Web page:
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Clin Exp Obstet Gynecol. 2002;29(4):235-41.

Role of ultrasound evaluation of nuchal translucency in prenatal diagnosis.

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Department of Obstetrics and Gynaecology, University of Verona, Italy.



Nuchal translucency (NT) is the ultrasonographic pattern of the accumulation of subcutaneous fluid (> or = 3 mm) behind the fetal neck. The measurement of NT thickness by ultrasound examination at 11-14 weeks of gestation has been associated with maternal age and to be an effective screening tool for trisomy 21; with an invasive method rate of 5%, about 75% of trisomical pregnancies can be identified. With the association of some biochemical markers like maternal serum free beta-human chorionic gonadotropin (beta-hCG) and pregnancy-associated plasma protein-A (PAPP-A) to ultrasonography at 11-14 weeks, it is possible to identify about 90% of chromosomal abnormalities. An increase of NT also allows us to identify most other chromosomal abnormalities, a large number of major cardiac defects, skeletal dysplasias, and genetic syndromes. In monochorial twins the discordance in the measurement of NT represents an early sign of twin-to-twin transfusion syndrome (TTTS).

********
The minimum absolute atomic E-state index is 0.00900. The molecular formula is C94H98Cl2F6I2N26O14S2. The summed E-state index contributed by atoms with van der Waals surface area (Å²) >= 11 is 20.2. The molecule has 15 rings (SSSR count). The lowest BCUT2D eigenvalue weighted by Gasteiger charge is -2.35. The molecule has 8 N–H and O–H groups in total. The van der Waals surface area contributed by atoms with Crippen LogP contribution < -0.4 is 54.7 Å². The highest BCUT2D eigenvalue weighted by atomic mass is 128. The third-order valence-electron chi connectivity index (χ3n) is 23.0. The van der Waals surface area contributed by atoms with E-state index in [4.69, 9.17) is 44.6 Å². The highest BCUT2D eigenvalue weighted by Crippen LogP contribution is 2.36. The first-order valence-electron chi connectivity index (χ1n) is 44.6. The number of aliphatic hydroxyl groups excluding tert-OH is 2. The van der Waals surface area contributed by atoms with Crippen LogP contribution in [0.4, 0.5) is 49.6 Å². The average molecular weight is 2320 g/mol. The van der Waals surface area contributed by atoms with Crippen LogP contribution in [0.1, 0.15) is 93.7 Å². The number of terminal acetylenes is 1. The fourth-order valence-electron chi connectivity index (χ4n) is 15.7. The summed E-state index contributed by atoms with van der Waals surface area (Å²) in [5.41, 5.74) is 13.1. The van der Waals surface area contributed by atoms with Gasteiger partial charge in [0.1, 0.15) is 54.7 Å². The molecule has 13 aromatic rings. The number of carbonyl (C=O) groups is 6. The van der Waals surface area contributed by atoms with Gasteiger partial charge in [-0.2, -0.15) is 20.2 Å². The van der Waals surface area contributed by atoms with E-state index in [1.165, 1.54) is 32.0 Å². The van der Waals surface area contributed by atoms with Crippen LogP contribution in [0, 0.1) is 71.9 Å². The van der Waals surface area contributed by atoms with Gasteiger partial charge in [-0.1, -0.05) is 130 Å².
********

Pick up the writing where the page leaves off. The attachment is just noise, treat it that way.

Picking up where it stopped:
The objective of our study was to assess the detection of fetal structural defects with an ultrasound scan at 11-14 weeks of gestation. We submitted 3,157 pregnant women to a routine ultrasound examination at 11-14 weeks. The patients were then submitted to ultrasound scan in the second or third trimester of pregnancy. An isolated increased NT thickness was not considered an abnormality, but these patients, nonetheless, were submitted to an early echocardiographic evaluation. Fetal structural abnormalities were classified as major or minor and of early or late onset.


A detection rate of 4.3% (135 cases) of abnormalities was found and 22.6% of these (30 cases) were diagnosed by ultrasound scan at 11-14 weeks, including seven cardiac defects associated with increased NT. The antenatal ultrasound detection rate was 73.5%, and 33.2% were diagnosed in the first trimester assessment. A rate of 76.8% of the major defects were diagnosed by the prenatal scan and 35.8% by the scan at 11-14 weeks. Fetal structural defects with the ultrasonography at 11-14 weeks were diagnosed in about 24.3% of the cases, therefore, a second trimester abnormality is important in routine antenatal care to increase the prenatal assessment of fetal anomalies.


As for the introduction of every new technique in routine clinical practice, the operators who perform the ultrasound scan at 11-14 weeks should be submitted to adequate training and to strict quality control.

[Indexed for MEDLINE]

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